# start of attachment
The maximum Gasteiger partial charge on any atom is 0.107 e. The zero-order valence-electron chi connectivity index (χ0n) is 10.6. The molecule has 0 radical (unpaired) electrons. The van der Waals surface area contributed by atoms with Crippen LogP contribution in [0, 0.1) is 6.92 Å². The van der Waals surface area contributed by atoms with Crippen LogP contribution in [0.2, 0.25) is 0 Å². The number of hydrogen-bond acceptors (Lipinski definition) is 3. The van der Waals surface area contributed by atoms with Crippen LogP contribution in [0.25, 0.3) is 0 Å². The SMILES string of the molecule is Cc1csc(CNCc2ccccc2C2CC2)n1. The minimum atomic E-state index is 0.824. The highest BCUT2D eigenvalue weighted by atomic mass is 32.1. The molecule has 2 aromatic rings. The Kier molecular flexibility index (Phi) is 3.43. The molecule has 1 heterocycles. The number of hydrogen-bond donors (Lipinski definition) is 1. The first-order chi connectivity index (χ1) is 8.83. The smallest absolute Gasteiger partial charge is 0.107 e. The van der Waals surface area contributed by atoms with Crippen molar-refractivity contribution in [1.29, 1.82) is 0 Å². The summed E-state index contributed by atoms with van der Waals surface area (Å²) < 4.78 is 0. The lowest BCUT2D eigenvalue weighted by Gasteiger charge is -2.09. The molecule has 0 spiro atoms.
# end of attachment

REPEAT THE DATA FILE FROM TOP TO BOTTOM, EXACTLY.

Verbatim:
The maximum Gasteiger partial charge on any atom is 0.107 e. The zero-order valence-electron chi connectivity index (χ0n) is 10.6. The molecule has 0 radical (unpaired) electrons. The van der Waals surface area contributed by atoms with Crippen LogP contribution in [0, 0.1) is 6.92 Å². The van der Waals surface area contributed by atoms with Crippen LogP contribution in [0.2, 0.25) is 0 Å². The number of hydrogen-bond acceptors (Lipinski definition) is 3. The van der Waals surface area contributed by atoms with Crippen LogP contribution in [0.25, 0.3) is 0 Å². The SMILES string of the molecule is Cc1csc(CNCc2ccccc2C2CC2)n1. The minimum atomic E-state index is 0.824. The highest BCUT2D eigenvalue weighted by atomic mass is 32.1. The molecule has 2 aromatic rings. The Kier molecular flexibility index (Phi) is 3.43. The molecule has 1 heterocycles. The number of hydrogen-bond donors (Lipinski definition) is 1. The first-order chi connectivity index (χ1) is 8.83. The smallest absolute Gasteiger partial charge is 0.107 e. The van der Waals surface area contributed by atoms with Crippen molar-refractivity contribution in [1.29, 1.82) is 0 Å². The summed E-state index contributed by atoms with van der Waals surface area (Å²) < 4.78 is 0. The lowest BCUT2D eigenvalue weighted by Gasteiger charge is -2.09. The molecule has 0 spiro atoms.